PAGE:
said, the right rev. Prelate ought to have made some inquiry into these statements before he proposed to refer the petition to a Committee of that House. He much regretted, that the right rev. Prelate had not acquired some information as to the truth of those allegations before he had taken so much pains to make them public. But, whether they were true or not, he could not conceive what possible connexion the subject of the petition had, or could have, with the new Poor-law. If there had been a Committee sitting on the Anatomy Bill, he could understand why such a petition should be referred to it; but he could not imagine why it should be referred to the Committee alluded to by the right rev. Prelate. It would, however, appear as if some persons wished to throw on the Poor-law Bill the odium of certain affairs which were said to have occurred under the Anatomy Act, but with which (supposing they turned out to be true) the new Poor-law had nothing whatsoever to do.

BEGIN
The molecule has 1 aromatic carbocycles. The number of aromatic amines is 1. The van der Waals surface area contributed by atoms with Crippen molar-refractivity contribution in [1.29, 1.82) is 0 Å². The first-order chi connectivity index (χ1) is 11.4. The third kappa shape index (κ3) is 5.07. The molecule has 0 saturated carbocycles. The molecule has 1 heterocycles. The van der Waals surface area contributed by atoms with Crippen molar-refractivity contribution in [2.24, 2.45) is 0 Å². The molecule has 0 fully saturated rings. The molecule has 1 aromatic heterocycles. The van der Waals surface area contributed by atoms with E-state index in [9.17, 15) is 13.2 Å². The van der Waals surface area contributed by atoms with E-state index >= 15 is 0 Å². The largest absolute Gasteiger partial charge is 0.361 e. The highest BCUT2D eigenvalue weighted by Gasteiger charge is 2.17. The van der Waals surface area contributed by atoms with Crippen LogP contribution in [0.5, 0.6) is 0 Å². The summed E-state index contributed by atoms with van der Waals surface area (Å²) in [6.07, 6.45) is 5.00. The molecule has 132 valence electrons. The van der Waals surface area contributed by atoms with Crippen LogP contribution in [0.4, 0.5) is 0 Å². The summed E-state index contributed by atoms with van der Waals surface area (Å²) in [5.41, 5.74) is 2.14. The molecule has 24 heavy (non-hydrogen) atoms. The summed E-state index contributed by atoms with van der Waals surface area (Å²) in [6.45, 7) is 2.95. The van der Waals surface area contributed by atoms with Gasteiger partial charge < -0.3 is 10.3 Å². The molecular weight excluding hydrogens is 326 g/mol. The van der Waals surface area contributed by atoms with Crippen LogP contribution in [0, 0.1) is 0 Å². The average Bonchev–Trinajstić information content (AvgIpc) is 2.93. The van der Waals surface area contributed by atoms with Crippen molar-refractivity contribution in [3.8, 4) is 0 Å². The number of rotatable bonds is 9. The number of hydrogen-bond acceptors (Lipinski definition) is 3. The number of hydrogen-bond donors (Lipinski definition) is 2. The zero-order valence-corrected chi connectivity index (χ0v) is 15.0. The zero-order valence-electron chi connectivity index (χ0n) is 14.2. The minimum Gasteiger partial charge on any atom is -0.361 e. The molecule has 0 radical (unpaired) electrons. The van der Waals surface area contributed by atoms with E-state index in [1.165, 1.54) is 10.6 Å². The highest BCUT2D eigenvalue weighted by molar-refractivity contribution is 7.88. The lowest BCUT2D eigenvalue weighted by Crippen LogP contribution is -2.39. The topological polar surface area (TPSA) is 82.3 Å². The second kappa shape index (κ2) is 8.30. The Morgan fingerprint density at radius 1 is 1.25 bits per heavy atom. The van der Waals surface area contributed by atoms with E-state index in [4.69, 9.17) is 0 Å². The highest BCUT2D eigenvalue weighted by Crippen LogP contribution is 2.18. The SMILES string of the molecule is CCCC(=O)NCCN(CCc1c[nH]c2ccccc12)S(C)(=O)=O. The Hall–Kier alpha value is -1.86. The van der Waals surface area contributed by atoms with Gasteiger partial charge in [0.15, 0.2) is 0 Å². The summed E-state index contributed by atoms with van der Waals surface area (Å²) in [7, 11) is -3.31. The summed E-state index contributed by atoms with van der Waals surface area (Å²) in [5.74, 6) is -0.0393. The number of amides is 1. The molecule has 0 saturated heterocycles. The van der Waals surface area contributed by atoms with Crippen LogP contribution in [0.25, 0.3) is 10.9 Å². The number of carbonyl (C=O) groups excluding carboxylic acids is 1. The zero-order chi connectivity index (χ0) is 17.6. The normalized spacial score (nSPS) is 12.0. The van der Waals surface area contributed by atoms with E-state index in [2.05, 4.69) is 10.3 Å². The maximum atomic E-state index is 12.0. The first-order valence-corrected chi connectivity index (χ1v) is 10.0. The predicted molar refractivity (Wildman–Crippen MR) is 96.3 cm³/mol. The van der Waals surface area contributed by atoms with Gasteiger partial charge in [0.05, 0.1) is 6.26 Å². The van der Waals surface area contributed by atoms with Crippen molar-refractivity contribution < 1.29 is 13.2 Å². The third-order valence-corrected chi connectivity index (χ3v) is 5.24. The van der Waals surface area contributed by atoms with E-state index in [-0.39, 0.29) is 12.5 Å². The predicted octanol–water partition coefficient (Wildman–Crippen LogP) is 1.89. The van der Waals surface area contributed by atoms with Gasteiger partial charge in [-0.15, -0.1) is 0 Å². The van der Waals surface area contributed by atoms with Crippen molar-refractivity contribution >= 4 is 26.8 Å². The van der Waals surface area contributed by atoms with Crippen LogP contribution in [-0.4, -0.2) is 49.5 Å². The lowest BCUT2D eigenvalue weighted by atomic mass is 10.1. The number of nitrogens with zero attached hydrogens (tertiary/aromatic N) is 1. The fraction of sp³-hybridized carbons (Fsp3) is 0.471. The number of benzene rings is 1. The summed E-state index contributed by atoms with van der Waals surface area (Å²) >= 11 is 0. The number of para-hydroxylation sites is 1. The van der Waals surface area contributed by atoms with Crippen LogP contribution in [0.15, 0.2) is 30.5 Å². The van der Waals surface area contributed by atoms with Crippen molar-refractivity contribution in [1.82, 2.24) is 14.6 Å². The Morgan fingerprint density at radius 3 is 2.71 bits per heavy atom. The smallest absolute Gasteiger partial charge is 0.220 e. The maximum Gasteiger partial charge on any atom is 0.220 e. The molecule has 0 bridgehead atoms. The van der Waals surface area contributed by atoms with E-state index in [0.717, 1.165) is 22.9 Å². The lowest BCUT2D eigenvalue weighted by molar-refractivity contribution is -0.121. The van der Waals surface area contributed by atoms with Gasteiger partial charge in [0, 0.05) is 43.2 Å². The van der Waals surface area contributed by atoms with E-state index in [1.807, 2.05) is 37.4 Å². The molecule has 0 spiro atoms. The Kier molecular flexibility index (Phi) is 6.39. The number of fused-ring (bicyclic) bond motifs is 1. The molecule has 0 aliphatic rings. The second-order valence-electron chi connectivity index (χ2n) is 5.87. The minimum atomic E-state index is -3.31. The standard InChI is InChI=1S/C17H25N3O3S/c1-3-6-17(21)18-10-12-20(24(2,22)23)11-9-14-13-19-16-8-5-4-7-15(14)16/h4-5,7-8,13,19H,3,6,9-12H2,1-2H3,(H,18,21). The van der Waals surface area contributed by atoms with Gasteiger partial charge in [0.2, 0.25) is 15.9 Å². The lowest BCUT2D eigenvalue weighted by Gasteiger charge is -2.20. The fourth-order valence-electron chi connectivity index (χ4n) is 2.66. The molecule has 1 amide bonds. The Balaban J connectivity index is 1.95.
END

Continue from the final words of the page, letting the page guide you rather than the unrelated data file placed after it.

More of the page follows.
The Bishop of Exeter

had already stated, that he did not hold himself responsible for the allegations contained in the petition, but he had also stated, that the petitioner pledged himself to prove their truth. That being the case, he ought to be allowed an opportunity to make good those allegations. In his opinion their Lordships would not do their duty if they did not receive a petition respectfully worded, and allow the petitioner to substantiate his statements. He admitted, with the noble Earl, that the matter complained of did not affect the new Poor-law, but he contended that it did affect establishments formed under that act; for the bodies referred to by the petitioner were the bodies of persons who died in the union workhouses of this metropolis, and were disposed of, as he alleged, in a very improper manner. He (the Bishop of Exeter) did not say, that a single point of the petitioner's statements was correct, but he hoped that the petitioner's allegations would be inquired into, and if he had made false representations on this subject, he ought to be covered with that shame and disgrace which he deserved.

The Duke of Richmond